Meacham says 2010 Oklahoma budget challenges ‘unmatched’ in modern history

By Patrick B. McGuigan

Published: 13-Jul-2010

Oklahoma state Treasurer Scott Meacham said he believes the Oklahoma economy will grow modestly in the fiscal year that began July 1, resulting in an improved state government revenue picture for his successor and others who will fret over Fiscal Year 2011 and later state budgets. 

Meacham did not seek reelection and will leave office next January. In a press conference today (Tuesday, July 13) at the state Capitol, Meacham answered questions about his analysis of the just-concluded fiscal year 2010, which he said was not only difficult, but also “unmatched by any year in modern Oklahoma history.” 

He added, however, that although Oklahoma had a tough year economically, with resulting tight revenues for state government, he considered Oklahoma’s situation  “not good, but not as bad as some other states.” He stressed repeatedly that budget cuts developed over the past two year will pay dividends for policymakers as government revenue rebounds in an improving economy.

Looking to the coming year, Meacham noted the new fiscal year begins with $167.7 million in hand after agency allocations were made for July. In all, $120 million will go into a special cash fund, with $47.7 million held in a cash flow reserve fund.  Improved tax collections in gross production, sales and motor vehicles contributed to Meacham’s optimism.

In response to a question from CapitolBeatOK, Meacham said the cut in common education funding for the year just passed was 2.9 percent. State Department of Education officials have asserted the cut was closer to 8 percent after all factors are incorporated.

Meacham said, “of course,” his hopefulness was muted by the possibility of a “double dip” national recession, but “we don’t expect that.” Bottom line, he contended, “The picture is not as bleak as I was last year at a this time.” He also said increases to the annual deposit into the Constitutional Reserve (popularly known as the Rainy Day Fund) add to his belief the state can weather bad years.

The Great Recession has been called by Alan Greenspan, “a once in a lifetime event.” Meacham said that’s “sort of like a 100-year flood, but it may seem like it’s been happening every week” in recent times.

Meacham reported that state government agencies are “learning to live” with spending reductions made over the past two years, but without federal stimulus money a large rainy day fund, “may have to deal with further cuts to incorporate actual revenue.”

Several reporters asked Meacham about the potential for a revenue dip if state income tax revenue increases enough to “trigger” additional tax cuts. He did not predict that, but said from a policy viewpoint, future legislators and the state’s next governor might want to consider “a different formula” before additional cuts in state income tax rates take effect.

As in prior encounters with state Capitol reporters, Meacham said state revenues will for the foreseeable future remain closely tied to the vitality of the natural gas market and gross production taxes. He cautioned the present picture is influenced by improved oil prices, but that fundamentally, “Oklahoma is a natural gas producing state.”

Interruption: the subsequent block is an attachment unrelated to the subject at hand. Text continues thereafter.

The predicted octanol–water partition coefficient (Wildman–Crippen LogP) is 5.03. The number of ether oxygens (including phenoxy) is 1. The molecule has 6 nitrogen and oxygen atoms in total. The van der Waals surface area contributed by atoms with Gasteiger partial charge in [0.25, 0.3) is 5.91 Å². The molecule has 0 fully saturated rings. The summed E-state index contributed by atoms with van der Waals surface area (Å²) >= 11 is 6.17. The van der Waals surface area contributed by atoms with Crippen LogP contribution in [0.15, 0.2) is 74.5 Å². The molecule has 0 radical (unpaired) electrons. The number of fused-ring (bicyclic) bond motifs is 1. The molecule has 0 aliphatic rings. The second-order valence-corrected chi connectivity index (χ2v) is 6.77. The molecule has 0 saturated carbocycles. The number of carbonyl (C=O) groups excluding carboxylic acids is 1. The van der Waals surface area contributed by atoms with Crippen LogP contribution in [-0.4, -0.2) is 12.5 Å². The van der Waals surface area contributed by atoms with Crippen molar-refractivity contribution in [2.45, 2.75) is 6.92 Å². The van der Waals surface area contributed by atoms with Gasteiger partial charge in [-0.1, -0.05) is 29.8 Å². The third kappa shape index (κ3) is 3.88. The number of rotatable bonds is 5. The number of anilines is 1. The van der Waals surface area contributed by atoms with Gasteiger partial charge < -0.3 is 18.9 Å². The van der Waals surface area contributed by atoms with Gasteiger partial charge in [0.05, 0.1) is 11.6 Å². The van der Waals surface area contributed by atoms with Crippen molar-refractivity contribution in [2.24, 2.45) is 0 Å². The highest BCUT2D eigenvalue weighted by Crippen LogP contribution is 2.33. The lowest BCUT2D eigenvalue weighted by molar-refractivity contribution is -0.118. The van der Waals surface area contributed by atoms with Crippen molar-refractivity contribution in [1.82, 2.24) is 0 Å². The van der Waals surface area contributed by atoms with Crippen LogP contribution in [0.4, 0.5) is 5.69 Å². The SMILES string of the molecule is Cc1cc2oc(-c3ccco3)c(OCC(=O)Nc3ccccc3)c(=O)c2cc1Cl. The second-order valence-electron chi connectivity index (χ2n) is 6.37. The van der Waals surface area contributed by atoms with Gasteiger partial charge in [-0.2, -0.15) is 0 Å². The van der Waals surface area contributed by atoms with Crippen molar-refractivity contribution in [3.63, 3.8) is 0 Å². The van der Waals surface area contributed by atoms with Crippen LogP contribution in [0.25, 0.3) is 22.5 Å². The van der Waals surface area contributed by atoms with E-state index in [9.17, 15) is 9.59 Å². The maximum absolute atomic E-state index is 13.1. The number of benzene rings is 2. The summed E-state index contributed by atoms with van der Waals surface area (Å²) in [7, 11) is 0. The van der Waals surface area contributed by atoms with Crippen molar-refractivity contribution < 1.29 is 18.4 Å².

In the only explicitly political note during his press conference, in response to a question, Meacham, a Democrat, reiterated his support for state Rep. Ken Miller, a Republican who is seeking to become the next state Treasurer. “Ken understands the job, and is the best postured to handle it,” Meacham said.

David Blatt of the Oklahoma Policy Institute attended the briefing and answered questions from reporters after Meacham concluded. Blatt predicted it will be “two or three years before state government revenue is fully recovered to previous levels.”

Blatt said there seems to be recognition in the current campaign season “that the state faces serious budget issues, and knowledge that this is, overall, a long-term problem.” Blatt said the state faces a challenge to align projected revenue with spending obligations.

CapitolBeatOK asked Blatt about the role of State Question 744, a proposed revenue shift backed by the Oklahoma Education Association that would significantly increase spending on public education. Blatt said, “I need a short raincheck on that,” saying his group’s analysis of the challenges that would flow from popular approval of the ballot measure will be released next week. He said, “we have real concerns about passage of that.”

S.Q. 744 had drawn critical comments from Janet Barresi, the leading Republican contender for superintendent of public instruction, and a carefully neutral response from state Sen. Susan Paddack, the top candidate in the Democratic primary.

Blatt also said he was less optimistic than Meacham about the medium-term revenue picture for state government. While agreeing the Fiscal Year 2011 process could be less stressful than just-concluded FY 2010, Blatt said he is “worried about the 2012 and 2013 processes.

Blatt concluded that the loss of federal stimulus dollars and a tight supply of money for reserve funds means “it will be hard to balance future budgets without additional revenues or further budget cuts.”